A power supply section 30 provides power for the sound generating circuit 18. In the preferred embodiment, the power supply section 30 is a replaceable battery, contained within the first enclosure 2, that supplies power when the push button 8 triggers the operation of the sound emitting and generating circuit 18. The sound emitting and generating circuit 18 and sound storage unit 18b may be housed in either the first enclosure 2 or the second enclosure 4. However, a speaker 32 must be located on the inside of the door, in the first enclosure 2 and the switch 8 must be located on the outside of the door, in the second enclosure 4, to assure effective communication by the visitor outside with the person on the inside who must open the door. However, a supplementary speaker (not shown) in the enclosure 4 located on the outside of the door may provide a greeting or musical entertainment for the visitor.
The strap 6 is preferably made of galvanized sheet steel, covered with a decorative ribbon 36a, and connected with a plurality of screws to the inside of the respective enclosures 2, 4. The electrical conductors 26 connecting the circuit elements in the first and second enclosures 2, 4 are preferably incorporated inside a decorative whipped-stitch edging on a plush ribbon sleeve 36b that covers the strap 6. Alternatively, the conductors 26 may be integral to the strap 6, when the strap is an electrical ribbon cable as shown in FIG. 1. Radio frequency signals could provide the necessary communication between the first and second enclosures 2, 4, but wire connections are more cost-effective, which is particularly important for season decorations and other occasional-use, special-purpose items. Since doors are generally a certain standard height and thickness, the length of the strap 6 is preferably fixed. In an alternative embodiment, the length of the strap 6 can be lengthened or shortened by suitable slidable suspender-type loops, to raise or lower the switch 8 and door-knocker 28 to a convenient level.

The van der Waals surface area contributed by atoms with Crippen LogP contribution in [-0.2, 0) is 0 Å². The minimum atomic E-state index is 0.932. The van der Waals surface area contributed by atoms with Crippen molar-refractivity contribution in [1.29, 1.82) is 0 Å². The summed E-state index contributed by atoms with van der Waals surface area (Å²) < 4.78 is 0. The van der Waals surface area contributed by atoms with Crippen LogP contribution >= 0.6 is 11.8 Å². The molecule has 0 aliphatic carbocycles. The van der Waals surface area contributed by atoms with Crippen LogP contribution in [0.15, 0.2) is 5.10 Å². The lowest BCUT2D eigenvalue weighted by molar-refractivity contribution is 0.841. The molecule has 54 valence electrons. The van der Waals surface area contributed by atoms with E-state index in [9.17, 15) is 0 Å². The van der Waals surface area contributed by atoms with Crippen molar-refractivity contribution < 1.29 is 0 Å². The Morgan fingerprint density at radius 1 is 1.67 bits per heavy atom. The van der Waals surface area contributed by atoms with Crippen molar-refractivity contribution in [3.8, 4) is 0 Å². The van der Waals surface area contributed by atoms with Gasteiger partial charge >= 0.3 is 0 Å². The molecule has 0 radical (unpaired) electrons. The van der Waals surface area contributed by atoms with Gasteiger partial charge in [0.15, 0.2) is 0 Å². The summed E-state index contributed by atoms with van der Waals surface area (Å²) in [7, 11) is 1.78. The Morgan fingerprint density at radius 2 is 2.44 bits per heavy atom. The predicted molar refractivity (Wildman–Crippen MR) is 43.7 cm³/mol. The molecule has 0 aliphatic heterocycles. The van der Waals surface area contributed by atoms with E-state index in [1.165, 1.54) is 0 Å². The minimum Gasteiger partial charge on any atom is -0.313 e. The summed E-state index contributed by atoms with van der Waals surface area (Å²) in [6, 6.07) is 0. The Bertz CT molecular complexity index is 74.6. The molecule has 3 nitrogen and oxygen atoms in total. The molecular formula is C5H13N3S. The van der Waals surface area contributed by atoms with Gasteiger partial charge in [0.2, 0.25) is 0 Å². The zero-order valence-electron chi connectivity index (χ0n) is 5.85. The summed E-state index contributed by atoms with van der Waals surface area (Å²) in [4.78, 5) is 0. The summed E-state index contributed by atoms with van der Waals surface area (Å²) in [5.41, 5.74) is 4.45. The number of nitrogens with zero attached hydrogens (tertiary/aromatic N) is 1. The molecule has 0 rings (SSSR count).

The holding clip 10 is preferably made of plastic and includes a hole 40 through which an ornament hook or other securing means for such decorations can be threaded. A plurality of slidable holding clips 10 may be employed.
Additionally, a plurality of lights 44 mounted on the second enclosure 4 may be steadily or randomly lighted, or sequentially lighted so as to appear to "chase" each other and provide an illusion of movement. The lights 44 may be connected to power supply and control circuitry in one of the enclosures 2, 4.